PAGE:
White-nose syndrome has been confirmed for the first time in Oklahoma, making it the 31st state with the deadly disease that affects hibernating bats. Bats play an important ecological role; each bat can eat up to 3,000 insects, including mosquitoes and agricultural pests, in a single night. Biologists are concerned about how white-nose syndrome will affect the bat populations in the future.
Choctaw Hoop House Workshop Recap – and Updated Plans!
The Choctaw Nation hosted one of the Kerr Center’s popular hoop house workshops at its Community Center in Poteau on October 7.
The workshop treated participants to a hands-on experience assembling an affordable, 1,700 square-foot hoop house in under three hours. (Many hands, prior preparation, and experienced educators made this timing possible, but a pair of people working alone for the first time can still easily get the same project completed in a weekend.)
The training covered the latest refinements that have emerged from the work the Kerr Center has done using the design over the past few years, including both a more secure anchor design, and an improved approach to endwall construction and attachment.
Workshop participants received a printed set of plans and instructions for building a hoop house of this design, streamlined to just 8 pages, and including a materials list and estimated costs. The complete set of updated plans and instructions is available free from the Kerr Center website.
Following a noon meal, the group changed locations to the Kerr Ranch outside of town to get a look at other hoop house designs in operation. One of these, a 12’x24′ structure on welded metal skids, was last seen shading cattle on the Kerr Ranch. Currently, instead, it’s helping cool-season greens get off to a good start on the hort farm.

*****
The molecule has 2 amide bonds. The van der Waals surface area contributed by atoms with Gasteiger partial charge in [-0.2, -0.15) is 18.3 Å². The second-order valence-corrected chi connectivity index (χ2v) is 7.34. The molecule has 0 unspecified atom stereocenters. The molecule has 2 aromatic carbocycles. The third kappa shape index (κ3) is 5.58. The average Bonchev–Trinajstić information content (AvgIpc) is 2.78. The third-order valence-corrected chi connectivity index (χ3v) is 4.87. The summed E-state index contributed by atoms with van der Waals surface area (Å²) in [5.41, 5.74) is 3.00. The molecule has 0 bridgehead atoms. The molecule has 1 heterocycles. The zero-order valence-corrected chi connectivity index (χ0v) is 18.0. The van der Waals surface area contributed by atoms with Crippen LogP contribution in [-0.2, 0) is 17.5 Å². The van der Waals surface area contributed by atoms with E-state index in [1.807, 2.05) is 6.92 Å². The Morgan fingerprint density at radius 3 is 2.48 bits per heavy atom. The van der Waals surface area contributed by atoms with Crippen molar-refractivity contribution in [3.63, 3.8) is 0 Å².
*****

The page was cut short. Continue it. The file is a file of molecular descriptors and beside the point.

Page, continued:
The group also visited a coldframe at the home of Kerr Center President David Redhage, who taught the workshop together with Simon Billy. One of the key design features of Redhage’s cold frame is the roll-up sides that allow for ventilation.
In Oklahoma’s climate, sunny days can quickly raise the temperature inside a cold frame to 100º F or more. Since hoop houses are passive structures, someone must be present to ventilate them to let that heat dissipate before it harms crops.
The large hoop house constructed during the workshop is ventilated simply by tugging up on the edges of the covering plastic toward the center of the long sides.
The skid-mounted structure has newly-designed panels that pop on and off the ends to accomplish the same thing.
Hoop houses’ versatility is drawing increasing interest from both home and market gardeners. In addition to getting crops started earlier in spring, extending harvests through the first frosts of fall, and keeping cool-season greens going all winter, they can also be used for starting and hardening off transplants, as well as providing crucial summer shade for both crops and livestock. More recent work using netting to exclude insect pests is opening up yet another promising use for hoop houses.